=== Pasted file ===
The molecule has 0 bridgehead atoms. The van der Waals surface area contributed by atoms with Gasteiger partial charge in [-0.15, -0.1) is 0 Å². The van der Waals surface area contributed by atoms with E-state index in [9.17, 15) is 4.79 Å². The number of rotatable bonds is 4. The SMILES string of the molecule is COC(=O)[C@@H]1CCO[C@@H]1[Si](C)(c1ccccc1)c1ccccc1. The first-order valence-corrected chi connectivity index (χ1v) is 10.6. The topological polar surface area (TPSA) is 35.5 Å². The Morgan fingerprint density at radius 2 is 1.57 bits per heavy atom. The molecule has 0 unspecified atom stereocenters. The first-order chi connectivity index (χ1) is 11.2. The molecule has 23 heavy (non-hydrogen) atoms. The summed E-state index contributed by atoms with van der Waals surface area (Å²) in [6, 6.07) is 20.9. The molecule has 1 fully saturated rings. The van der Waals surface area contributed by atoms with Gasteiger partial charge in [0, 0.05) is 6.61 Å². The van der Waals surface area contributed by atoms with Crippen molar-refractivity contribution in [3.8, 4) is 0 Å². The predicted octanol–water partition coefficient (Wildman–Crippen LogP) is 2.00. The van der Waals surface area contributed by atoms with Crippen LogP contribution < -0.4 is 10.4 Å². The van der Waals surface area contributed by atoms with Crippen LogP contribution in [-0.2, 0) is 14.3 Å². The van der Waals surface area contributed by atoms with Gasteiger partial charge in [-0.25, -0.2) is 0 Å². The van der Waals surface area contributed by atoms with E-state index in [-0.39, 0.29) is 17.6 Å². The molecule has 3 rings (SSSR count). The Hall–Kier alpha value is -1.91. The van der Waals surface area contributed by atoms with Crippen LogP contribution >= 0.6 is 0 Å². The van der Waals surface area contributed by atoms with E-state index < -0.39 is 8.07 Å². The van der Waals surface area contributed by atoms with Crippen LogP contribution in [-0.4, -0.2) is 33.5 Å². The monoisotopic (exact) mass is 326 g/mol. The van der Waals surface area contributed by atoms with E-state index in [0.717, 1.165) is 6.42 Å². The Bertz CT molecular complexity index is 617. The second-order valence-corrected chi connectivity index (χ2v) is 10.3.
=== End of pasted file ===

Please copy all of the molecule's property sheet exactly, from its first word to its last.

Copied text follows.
The molecule has 0 bridgehead atoms. The van der Waals surface area contributed by atoms with Gasteiger partial charge in [-0.15, -0.1) is 0 Å². The van der Waals surface area contributed by atoms with E-state index in [9.17, 15) is 4.79 Å². The number of rotatable bonds is 4. The SMILES string of the molecule is COC(=O)[C@@H]1CCO[C@@H]1[Si](C)(c1ccccc1)c1ccccc1. The first-order valence-corrected chi connectivity index (χ1v) is 10.6. The topological polar surface area (TPSA) is 35.5 Å². The Morgan fingerprint density at radius 2 is 1.57 bits per heavy atom. The molecule has 0 unspecified atom stereocenters. The first-order chi connectivity index (χ1) is 11.2. The molecule has 23 heavy (non-hydrogen) atoms. The summed E-state index contributed by atoms with van der Waals surface area (Å²) in [6, 6.07) is 20.9. The molecule has 1 fully saturated rings. The van der Waals surface area contributed by atoms with Gasteiger partial charge in [0, 0.05) is 6.61 Å². The van der Waals surface area contributed by atoms with Crippen molar-refractivity contribution in [3.8, 4) is 0 Å². The predicted octanol–water partition coefficient (Wildman–Crippen LogP) is 2.00. The van der Waals surface area contributed by atoms with Crippen LogP contribution < -0.4 is 10.4 Å². The van der Waals surface area contributed by atoms with Crippen LogP contribution in [-0.2, 0) is 14.3 Å². The van der Waals surface area contributed by atoms with Gasteiger partial charge in [-0.25, -0.2) is 0 Å². The van der Waals surface area contributed by atoms with E-state index in [-0.39, 0.29) is 17.6 Å². The molecule has 3 rings (SSSR count). The Hall–Kier alpha value is -1.91. The van der Waals surface area contributed by atoms with Crippen LogP contribution >= 0.6 is 0 Å². The van der Waals surface area contributed by atoms with E-state index < -0.39 is 8.07 Å². The van der Waals surface area contributed by atoms with Crippen LogP contribution in [-0.4, -0.2) is 33.5 Å². The monoisotopic (exact) mass is 326 g/mol. The van der Waals surface area contributed by atoms with E-state index in [0.717, 1.165) is 6.42 Å². The Bertz CT molecular complexity index is 617. The second-order valence-corrected chi connectivity index (χ2v) is 10.3.